Start your scheming now for SUNDAY'S WRITE-A-THON! • March 14, 2021Theme: POWER!

Katherine Swynford

From Citizendium
Jump to: navigation, search
This article is basically copied from an external source and has not been approved.
Main Article
Related Articles  [?]
Bibliography  [?]
External Links  [?]
Citable Version  [?]
This editable Main Article is under development and subject to a disclaimer.
The content on this page originated on Wikipedia and is yet to be significantly improved. Contributors are invited to replace and add material to make this an original article.

Katherine (or Katharine or Catherine) (c. 1350 – 1403) was the daughter of Payne (or Paen) de Roet (or Rouet or Roelt) a Flemish herald from Hainault who was knighted just before dying in the wars, leaving Katherine and her older sister Philippa, as well as a brother, Walter, and eldest sister, Isabel (Elizabeth) de Roet, (who died chanoinness of the convent of St. Waudru's, Mons, c. 1366). In about 1366, at the age of 16, Katherine married Hugh Swynford or Synford, an English knight from the manor of Kettlethorpe in Lincolnshire, and bore him at least two children (Blanch, Thomas, and likely the Margaret Swynford who was nominated a nun at the prestigious Barking Abbey by the command of Richard II in 1377) before he, too, died in the European wars. She then became attached to the household of John of Gaunt, Duke of Lancaster, ostensibly as governess to his two daughters (the sisters of the future Henry IV of England) by his first wife Blanche, but eventually she became his official mistress. Katherine's sister Philippa married the poet Geoffrey Chaucer, whose poem The Book of the Duchess commemorated Blanche's death in 1369.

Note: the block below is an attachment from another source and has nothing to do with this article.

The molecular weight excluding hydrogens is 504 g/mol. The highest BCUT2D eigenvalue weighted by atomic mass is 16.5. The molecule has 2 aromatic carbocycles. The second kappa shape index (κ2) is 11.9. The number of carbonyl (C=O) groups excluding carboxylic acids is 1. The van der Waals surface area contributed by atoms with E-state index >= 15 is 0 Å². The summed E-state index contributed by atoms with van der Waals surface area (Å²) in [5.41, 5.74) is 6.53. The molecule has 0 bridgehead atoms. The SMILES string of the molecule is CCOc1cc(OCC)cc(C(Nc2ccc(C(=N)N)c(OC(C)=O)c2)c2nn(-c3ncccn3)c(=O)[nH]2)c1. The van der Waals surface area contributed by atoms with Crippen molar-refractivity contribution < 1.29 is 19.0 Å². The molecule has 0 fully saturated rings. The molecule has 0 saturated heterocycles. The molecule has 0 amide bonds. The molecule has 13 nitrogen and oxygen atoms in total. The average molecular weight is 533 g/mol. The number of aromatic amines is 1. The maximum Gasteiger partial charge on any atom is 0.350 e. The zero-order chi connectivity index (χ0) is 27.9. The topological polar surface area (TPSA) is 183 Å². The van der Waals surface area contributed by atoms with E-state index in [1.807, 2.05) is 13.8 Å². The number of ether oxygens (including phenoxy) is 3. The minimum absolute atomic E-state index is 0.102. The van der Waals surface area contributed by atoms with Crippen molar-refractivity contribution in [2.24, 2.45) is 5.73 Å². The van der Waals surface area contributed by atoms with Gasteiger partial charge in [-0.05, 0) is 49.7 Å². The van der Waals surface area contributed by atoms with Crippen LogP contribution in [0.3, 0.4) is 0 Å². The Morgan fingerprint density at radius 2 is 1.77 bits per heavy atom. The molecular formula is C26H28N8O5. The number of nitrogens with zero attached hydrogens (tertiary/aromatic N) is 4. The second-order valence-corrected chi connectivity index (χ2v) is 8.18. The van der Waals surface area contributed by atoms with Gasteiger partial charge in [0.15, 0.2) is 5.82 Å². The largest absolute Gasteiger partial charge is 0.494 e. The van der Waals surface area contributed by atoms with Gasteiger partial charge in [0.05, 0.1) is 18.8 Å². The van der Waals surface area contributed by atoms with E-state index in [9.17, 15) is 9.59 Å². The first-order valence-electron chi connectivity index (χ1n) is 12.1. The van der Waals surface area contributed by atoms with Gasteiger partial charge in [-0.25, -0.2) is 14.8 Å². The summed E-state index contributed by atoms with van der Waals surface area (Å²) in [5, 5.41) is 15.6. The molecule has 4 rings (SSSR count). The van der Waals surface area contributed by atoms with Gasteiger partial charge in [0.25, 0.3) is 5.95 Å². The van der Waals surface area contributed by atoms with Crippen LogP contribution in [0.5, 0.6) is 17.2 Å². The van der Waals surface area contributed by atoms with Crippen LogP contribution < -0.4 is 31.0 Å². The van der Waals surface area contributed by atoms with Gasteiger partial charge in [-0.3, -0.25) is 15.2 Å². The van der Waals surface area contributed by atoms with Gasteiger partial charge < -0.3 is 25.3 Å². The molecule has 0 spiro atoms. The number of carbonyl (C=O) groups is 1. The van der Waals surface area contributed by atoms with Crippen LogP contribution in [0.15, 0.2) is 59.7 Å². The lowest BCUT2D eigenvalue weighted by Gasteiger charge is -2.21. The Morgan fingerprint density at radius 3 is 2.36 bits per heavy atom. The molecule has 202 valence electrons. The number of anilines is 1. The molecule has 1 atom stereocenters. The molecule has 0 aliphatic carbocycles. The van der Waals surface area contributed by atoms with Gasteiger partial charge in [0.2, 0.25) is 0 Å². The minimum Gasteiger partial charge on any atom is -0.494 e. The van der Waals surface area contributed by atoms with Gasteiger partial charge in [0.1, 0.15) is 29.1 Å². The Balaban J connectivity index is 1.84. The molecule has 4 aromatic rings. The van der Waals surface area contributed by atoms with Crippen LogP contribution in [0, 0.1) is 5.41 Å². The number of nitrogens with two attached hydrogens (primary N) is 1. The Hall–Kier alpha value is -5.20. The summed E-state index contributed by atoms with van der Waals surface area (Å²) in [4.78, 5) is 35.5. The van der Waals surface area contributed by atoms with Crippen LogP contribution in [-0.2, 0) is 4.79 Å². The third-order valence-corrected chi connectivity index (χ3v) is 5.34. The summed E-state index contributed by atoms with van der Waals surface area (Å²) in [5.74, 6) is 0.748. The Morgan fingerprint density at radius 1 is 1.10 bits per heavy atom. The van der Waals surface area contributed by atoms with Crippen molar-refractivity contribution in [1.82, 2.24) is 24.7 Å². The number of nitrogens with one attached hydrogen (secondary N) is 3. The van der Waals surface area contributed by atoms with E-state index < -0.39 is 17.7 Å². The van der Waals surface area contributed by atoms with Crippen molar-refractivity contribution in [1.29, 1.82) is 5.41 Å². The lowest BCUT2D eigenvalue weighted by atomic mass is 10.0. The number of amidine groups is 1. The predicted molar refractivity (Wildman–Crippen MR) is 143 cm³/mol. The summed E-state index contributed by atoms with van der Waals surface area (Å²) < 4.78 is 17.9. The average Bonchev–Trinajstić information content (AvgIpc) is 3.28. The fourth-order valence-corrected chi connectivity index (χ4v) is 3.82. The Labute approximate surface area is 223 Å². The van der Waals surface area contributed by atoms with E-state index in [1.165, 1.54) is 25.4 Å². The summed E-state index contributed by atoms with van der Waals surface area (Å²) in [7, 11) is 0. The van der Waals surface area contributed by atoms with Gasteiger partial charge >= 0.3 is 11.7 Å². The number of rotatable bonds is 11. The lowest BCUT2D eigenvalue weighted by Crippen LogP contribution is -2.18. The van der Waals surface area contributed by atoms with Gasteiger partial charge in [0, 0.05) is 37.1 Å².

After the death of his second wife Constance of Castile, John and Katherine married on 13 January 1396 in Lincoln Cathedral, three years before he died. The four children Katherine had borne John of Gaunt had been given the surname "Beaufort" and were already adults when they were legitimized in 1397 (but retroactively barred from inheriting the throne by a clause inserted in that charter by their half-brother Henry IV well into his reign years later):

Katherine's son John Beaufort was the great-grandfather of Henry VII of England and the grandfather of James II of Scotland; her daughter Joan Beaufort was the grandmother of Edward IV of England and Richard III of England, whom Henry VII defeated to take the throne. (Henry then married Elizabeth of York, daughter of Edward IV, and their son became Henry VIII of England). Her step-son became Henry IV of England by deposing Richard II of England (who was imprisoned and died shortly thereafter, in Pontefract Castle, where Katherine's son Thomas Swynford was constable, and he was said to have starved Richard to death for his step-brother); her step-daughter, John and Constance's daughter Catherine (or Catalina), was the great-grandmother of Catherine of Aragon, the first wife of Henry VIII of England and mother of Mary I of England.

Katherine survived John by only four years, dying on May 10, 1403. (As she was then dowager Duchess of Lancaster, there was a record of the exact day, as there was not for her birth, when she was of less rank.) Her tomb and that of her daughter Joan Beaufort are under a carved-stone canopy in the sanctuary of Lincoln Cathedral, but their remains are no longer in them, because the tombs were despoiled in 1644, during the English Civil War, by the Roundheads.

Katherine Swynford is the subject of Anya Seton's novel Katherine (first published in 1954).